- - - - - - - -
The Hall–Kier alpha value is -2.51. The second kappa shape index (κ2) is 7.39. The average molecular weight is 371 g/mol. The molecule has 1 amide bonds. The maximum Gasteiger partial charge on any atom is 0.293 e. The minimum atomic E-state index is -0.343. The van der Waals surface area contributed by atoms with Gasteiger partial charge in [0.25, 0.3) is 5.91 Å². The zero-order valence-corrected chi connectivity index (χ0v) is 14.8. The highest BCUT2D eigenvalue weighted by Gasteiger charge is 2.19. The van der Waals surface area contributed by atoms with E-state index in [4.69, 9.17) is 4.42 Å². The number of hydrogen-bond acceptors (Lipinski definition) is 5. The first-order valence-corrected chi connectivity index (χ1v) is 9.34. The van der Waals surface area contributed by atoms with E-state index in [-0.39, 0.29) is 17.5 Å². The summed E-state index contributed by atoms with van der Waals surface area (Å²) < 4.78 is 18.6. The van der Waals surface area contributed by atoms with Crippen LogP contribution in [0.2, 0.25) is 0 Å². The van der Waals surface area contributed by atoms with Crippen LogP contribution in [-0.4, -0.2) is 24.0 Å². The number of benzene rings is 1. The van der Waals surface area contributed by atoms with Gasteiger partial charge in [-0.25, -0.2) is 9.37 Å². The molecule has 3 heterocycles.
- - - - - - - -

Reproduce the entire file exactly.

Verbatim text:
The Hall–Kier alpha value is -2.51. The second kappa shape index (κ2) is 7.39. The average molecular weight is 371 g/mol. The molecule has 1 amide bonds. The maximum Gasteiger partial charge on any atom is 0.293 e. The minimum atomic E-state index is -0.343. The van der Waals surface area contributed by atoms with Gasteiger partial charge in [0.25, 0.3) is 5.91 Å². The zero-order valence-corrected chi connectivity index (χ0v) is 14.8. The highest BCUT2D eigenvalue weighted by Gasteiger charge is 2.19. The van der Waals surface area contributed by atoms with E-state index in [4.69, 9.17) is 4.42 Å². The number of hydrogen-bond acceptors (Lipinski definition) is 5. The first-order valence-corrected chi connectivity index (χ1v) is 9.34. The van der Waals surface area contributed by atoms with E-state index in [-0.39, 0.29) is 17.5 Å². The summed E-state index contributed by atoms with van der Waals surface area (Å²) < 4.78 is 18.6. The van der Waals surface area contributed by atoms with Crippen LogP contribution in [0.2, 0.25) is 0 Å². The van der Waals surface area contributed by atoms with Crippen LogP contribution in [-0.4, -0.2) is 24.0 Å². The number of benzene rings is 1. The van der Waals surface area contributed by atoms with Gasteiger partial charge in [-0.25, -0.2) is 9.37 Å². The molecule has 3 heterocycles.